On 18 October 1948 the Maharaja inaugurated the first session of the Manipur State Assembly. Irawat was not destined the attend the Assembly as he was compelled to lead an underground life by the State Authorities after the “Pungdongbam Incident”  This famous Incident occurred between a contingent of peasant rallyists who came to participate in the protest meeting at the Manipur Dramatic Union of Imphal and a group of police force led by the Officer-in-Charge.  The protest meeting was being organized by the MPS and the MKS jointly under the guidance of Irawat to express disapproval of a proposed scheme of a section of the Indian National Congress for the formation of a new State to be called the Purbanchal Pradesh by combination of Manipur, Tripura and the Cachar district of Assam.    In the scuffle that occurred at the Pungdongbam area, the O.C. of the police was killed by a bullet fired from the side of the police.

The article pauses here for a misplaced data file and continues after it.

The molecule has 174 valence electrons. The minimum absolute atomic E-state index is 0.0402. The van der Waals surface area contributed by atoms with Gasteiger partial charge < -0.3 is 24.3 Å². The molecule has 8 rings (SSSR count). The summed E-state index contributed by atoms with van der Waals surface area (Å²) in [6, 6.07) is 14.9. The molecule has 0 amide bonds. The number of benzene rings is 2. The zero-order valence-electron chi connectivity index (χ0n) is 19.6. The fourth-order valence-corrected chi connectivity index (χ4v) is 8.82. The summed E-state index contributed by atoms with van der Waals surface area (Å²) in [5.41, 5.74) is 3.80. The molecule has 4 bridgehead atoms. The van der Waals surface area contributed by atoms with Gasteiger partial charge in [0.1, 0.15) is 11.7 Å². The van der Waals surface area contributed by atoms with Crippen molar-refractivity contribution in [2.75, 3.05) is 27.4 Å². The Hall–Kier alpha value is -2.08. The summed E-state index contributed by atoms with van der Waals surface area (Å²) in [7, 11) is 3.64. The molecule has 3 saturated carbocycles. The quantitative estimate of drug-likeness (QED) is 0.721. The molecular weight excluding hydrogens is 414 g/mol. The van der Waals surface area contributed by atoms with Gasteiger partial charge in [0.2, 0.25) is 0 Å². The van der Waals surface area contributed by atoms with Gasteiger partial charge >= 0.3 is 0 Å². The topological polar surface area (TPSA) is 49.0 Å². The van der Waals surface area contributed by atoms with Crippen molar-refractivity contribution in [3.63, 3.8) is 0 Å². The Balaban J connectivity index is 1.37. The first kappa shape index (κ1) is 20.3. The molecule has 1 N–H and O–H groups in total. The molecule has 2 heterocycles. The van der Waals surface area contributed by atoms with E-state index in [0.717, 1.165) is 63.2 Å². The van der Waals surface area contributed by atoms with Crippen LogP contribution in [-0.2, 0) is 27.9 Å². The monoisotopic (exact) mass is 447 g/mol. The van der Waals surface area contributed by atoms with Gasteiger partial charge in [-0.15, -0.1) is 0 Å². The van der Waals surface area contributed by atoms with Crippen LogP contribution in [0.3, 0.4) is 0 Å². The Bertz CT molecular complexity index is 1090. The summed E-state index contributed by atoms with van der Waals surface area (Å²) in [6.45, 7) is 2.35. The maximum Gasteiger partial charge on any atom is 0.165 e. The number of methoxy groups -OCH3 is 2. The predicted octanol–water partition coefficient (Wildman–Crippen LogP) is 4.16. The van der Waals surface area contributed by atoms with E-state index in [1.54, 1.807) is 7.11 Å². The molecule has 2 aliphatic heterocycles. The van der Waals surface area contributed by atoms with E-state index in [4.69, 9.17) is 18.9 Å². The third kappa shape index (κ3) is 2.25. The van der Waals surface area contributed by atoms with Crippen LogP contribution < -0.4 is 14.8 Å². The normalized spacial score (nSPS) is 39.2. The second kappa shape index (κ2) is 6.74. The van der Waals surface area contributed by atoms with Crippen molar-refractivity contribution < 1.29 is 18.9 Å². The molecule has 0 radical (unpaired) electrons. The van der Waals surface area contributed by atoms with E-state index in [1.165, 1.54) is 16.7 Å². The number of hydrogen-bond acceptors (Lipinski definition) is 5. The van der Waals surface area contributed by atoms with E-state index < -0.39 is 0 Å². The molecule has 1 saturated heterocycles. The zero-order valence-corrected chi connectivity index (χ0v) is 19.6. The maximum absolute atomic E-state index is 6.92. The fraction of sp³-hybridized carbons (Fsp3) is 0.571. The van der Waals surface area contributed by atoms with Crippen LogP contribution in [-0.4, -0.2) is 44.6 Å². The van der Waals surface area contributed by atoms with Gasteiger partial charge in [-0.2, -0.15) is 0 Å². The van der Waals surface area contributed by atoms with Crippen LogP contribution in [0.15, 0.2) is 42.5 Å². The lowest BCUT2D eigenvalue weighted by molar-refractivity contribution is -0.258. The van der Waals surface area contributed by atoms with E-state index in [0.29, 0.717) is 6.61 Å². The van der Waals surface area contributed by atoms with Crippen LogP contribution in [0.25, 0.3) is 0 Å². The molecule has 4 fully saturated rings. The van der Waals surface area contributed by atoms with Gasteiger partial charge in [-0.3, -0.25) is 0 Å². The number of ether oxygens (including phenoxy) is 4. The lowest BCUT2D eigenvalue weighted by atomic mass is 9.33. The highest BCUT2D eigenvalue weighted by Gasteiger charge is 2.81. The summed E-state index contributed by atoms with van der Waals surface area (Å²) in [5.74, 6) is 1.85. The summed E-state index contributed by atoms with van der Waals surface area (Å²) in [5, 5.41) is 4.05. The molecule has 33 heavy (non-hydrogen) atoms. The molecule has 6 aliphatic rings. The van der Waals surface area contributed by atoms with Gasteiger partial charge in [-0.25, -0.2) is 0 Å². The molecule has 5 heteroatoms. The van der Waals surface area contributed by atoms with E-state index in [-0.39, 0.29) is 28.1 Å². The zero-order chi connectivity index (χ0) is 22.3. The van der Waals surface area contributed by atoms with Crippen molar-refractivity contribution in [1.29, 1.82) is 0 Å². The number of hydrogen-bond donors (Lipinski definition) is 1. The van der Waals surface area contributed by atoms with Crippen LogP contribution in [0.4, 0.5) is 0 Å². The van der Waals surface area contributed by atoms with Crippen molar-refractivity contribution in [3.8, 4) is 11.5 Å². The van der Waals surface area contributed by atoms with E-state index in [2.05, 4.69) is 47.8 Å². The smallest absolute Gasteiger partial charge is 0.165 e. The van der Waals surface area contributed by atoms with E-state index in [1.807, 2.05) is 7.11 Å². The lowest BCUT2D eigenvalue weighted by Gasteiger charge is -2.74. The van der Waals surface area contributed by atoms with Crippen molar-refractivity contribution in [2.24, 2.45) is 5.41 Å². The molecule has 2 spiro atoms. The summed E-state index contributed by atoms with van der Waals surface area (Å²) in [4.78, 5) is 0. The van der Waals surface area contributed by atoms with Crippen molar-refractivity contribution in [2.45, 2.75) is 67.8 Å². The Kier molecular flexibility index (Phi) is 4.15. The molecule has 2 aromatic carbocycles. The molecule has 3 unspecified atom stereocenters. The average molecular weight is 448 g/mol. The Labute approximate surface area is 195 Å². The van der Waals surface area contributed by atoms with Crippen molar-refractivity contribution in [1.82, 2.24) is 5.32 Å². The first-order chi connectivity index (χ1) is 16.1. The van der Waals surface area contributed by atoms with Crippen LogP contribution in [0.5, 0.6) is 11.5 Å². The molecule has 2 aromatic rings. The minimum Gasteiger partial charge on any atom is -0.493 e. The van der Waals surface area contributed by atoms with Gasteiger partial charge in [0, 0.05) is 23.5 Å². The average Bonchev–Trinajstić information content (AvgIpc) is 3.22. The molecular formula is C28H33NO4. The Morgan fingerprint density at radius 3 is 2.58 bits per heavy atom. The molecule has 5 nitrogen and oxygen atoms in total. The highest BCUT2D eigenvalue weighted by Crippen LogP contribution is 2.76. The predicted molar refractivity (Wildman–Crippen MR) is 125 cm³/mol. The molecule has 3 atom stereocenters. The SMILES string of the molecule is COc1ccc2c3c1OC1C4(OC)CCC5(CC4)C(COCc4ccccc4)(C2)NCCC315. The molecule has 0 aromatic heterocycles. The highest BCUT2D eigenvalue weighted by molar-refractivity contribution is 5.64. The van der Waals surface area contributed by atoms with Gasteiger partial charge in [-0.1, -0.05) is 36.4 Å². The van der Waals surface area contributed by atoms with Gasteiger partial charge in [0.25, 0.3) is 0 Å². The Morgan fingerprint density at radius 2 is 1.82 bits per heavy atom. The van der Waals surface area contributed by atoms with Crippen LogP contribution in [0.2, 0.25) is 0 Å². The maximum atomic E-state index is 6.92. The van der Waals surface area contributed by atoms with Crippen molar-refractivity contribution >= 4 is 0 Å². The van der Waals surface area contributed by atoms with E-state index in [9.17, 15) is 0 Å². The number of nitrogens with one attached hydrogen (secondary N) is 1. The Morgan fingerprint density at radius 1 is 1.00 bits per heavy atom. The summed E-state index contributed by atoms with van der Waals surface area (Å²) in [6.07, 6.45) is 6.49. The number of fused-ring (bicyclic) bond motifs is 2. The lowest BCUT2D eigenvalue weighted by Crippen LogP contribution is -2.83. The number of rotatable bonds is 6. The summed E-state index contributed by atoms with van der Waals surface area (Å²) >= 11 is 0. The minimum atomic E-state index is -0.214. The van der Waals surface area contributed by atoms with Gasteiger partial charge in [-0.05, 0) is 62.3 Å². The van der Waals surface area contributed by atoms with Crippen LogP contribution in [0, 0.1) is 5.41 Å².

On the very day of the Incident the Interim Government of M.K. Priyobarta issued a warrant against Irawat and many of his associates.  The Manipur State Council declared the MKS   the MPS to be unlawful.  A massive repression was launched on the members of the MKS in all corners of Manipur.
          The Pungdongbam Incident became a watershed in the political history of Manipur.
          Although the protest meeting at the MDU could not be held because of lthe Pungdongbam Incident, it had a great poltical fall-out.  The proposal of the Purbanchal Pradesh wsa drowned  in the political turmoil unfolding in Manipur.  The immediate effect of the police repression was that most of the activists of the MPS fled from it.  The MPS passed into non-existence.  The remaining members joined the communist movement.